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Fun With Careless Percentile Comps!

Minor League Baseball: Arizona Fall League-All Star Game
Neuse BABIPs make for tricky projections.
Mark J. Rebilas-USA TODAY Sports

Always irresponsible, always one of my favorite posts to conjure up. Let’s look at some players I’ve never seen play and try to project their best 20th, 50th, and 80th percentile comps. It’s a way of visualizing the skill sets of young players as they endeavor to move up the ladder and fulfill their purported promise.

If the comps appear to be too rosy, remember that there is an understood caveat: many prospects will bust entirely and fail to have a major league career. These comps bypass the implied “if they make it at all” and look at the best comps if they pass the essential first test of not being in the sizable percentage of quality prospects whose best comp is AAA McFiller.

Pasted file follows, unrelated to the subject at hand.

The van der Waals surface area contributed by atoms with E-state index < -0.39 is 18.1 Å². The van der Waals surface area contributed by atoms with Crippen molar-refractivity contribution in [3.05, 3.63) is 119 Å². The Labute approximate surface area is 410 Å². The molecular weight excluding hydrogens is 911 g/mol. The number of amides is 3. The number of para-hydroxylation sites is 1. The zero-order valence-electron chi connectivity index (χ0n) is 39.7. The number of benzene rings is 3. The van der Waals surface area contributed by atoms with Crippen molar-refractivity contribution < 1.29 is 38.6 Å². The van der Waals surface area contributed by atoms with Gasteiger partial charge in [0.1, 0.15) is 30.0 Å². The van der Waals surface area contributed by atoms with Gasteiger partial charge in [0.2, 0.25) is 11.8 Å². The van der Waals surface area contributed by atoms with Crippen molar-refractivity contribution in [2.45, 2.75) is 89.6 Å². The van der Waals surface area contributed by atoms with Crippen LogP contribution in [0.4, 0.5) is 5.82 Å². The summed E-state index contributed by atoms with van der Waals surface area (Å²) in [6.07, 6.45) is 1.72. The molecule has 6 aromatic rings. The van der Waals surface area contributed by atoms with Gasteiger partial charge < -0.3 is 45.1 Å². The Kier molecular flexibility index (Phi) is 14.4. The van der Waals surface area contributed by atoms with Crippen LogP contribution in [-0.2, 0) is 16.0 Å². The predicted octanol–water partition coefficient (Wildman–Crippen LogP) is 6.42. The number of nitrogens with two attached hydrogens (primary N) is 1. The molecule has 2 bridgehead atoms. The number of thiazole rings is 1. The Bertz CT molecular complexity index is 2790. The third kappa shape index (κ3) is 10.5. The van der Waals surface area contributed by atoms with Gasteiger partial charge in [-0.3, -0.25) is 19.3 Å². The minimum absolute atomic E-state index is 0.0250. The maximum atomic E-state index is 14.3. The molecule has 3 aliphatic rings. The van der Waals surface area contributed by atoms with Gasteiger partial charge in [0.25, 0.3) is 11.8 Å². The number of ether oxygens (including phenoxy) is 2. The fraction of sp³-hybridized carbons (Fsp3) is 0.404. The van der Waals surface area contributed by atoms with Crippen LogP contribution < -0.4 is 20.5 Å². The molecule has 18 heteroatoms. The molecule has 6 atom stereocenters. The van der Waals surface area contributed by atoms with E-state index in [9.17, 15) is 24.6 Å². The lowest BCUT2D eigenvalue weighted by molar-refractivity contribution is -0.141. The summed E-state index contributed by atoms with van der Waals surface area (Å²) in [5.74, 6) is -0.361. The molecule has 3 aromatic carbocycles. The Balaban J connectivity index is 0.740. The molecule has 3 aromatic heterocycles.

What’s helpful about comps is that they give you a vivid way to visualize a player in his best, worst, and most medium iterations. Away we go!

Sheldon Neuse

Neuse’s calling card is his hit tool, which exploded in 2017 both in the minor leagues (A, AA) and the Fall league. If he makes it to the big leagues it will be on the strength of his bat, which enjoyed BABIPs of .490 and .532 at Stockton and Midland. Those numbers suggest both that Neuse can hit the ball hard, far, and anywhere, and also that regression will not be his friend. But it was a promising season no matter how you slice it.

Neuse profiles as possibly league average at one position (3B), possibly able to be a tick below average at 2B or COF, making him a candidate either to stick at 3B for someone or perhaps to settle into a career of using versatility to carve out a longer career.

50th percentile comp: Ty Wigginton

Wigginton was a solid power hitting RH batter whose bat, and some defensive versatility, kept him around for years as a valued role player and occasional starter. Wigginton was good enough that some team always wanted him and was expendable enough that his current team was usually willing (willin?) to let him roam around the league.